Did you know that our most beloved Museum and Park were incorporated, born, let’s say born, on June 2, 1930? We’re old. 90 years old, next week, to be exact! Our body – buildings and grounds – may be a little worn, but they’ve been well taken care of over the years by our loving Museum team. Our inners – our object and living collections – are strong … and maybe growing a bit (our trees are definitely taller!). Our brain – the staff and volunteers – is sharp, and our heart – our fantastic communities, members, donors, and YOU! – could not be stronger, healthier, or more supportive.
Upon incorporation, our charter stated that we were to be:Read more
We all know that paper isn’t exactly one of the most waterproof materials out there. In fact, water exposure is one of the most common causes of damage to paper objects that I see as a paper conservator. It can cause major issues such as distortion, staining, loss of media, and mold, just to name a few. It’s somewhat counterintuitive, then, that water is a crucial part of many types of conservation treatment. People are often a bit shocked that bathing paper (yes, it’s what it sounds like) is a common practice with positive results! In this post, we will explore a few ways in which water interacts with paper on different levels, how conservators harness and leverage these interactions to treat condition issues, and how, if left unchecked, these interactions can cause major and irreparable damage.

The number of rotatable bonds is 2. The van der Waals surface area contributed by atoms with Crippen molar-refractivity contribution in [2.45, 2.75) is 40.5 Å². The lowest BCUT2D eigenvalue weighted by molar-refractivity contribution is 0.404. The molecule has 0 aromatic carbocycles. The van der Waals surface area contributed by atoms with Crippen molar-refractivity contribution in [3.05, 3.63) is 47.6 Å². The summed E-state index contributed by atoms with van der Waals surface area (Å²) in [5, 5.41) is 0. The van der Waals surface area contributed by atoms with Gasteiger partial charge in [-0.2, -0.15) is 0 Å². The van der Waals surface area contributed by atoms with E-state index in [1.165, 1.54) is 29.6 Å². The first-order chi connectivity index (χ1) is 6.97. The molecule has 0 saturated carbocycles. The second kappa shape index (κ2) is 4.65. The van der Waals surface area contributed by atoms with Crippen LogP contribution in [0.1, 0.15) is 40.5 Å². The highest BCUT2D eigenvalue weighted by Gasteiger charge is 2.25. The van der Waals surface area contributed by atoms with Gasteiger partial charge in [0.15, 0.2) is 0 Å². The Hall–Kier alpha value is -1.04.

Papermaking – Wet Beginnings
To understand paper’s relationship with water, we have to go back to the beginning – papermaking. True paper is defined as a non-woven mat of fibers formed by draining water from a slurry. The water holds the fibers in a suspension into which a screen called a mold is dipped and drawn upward, allowing the water to drain and the fibers to settle into a layer over the screen. To ensure an even distribution, the mold is shaken back and forth while the water drains, causing many of the fibers to orient in the direction of the movement before coming out of the water. This causes a characteristic called “grain” in a finished piece of paper.Read more
Time was running out for the Confederate navy in Hampton Roads. On the evening of May 3, 1862, General Joseph Eggleston Johnston ordered the evacuation of the Confederate Warwick-Yorktown Line. Johnston believed that the “fight for Yorktown must be one of artillery, in which we cannot win. The result is certain, time only doubtful.”
Johnston’s retreat up the Peninsula toward Richmond forced the Southerners to make plans to abandon the port city and navy yard. When he learned of Johnston’s withdrawal, Confederate Secretary of the Navy Stephen Russell Mallory telegraphed Flag Officer Josiah Tattnall that Virginia alone would have to prevent the enemy from ascending the James River.Read more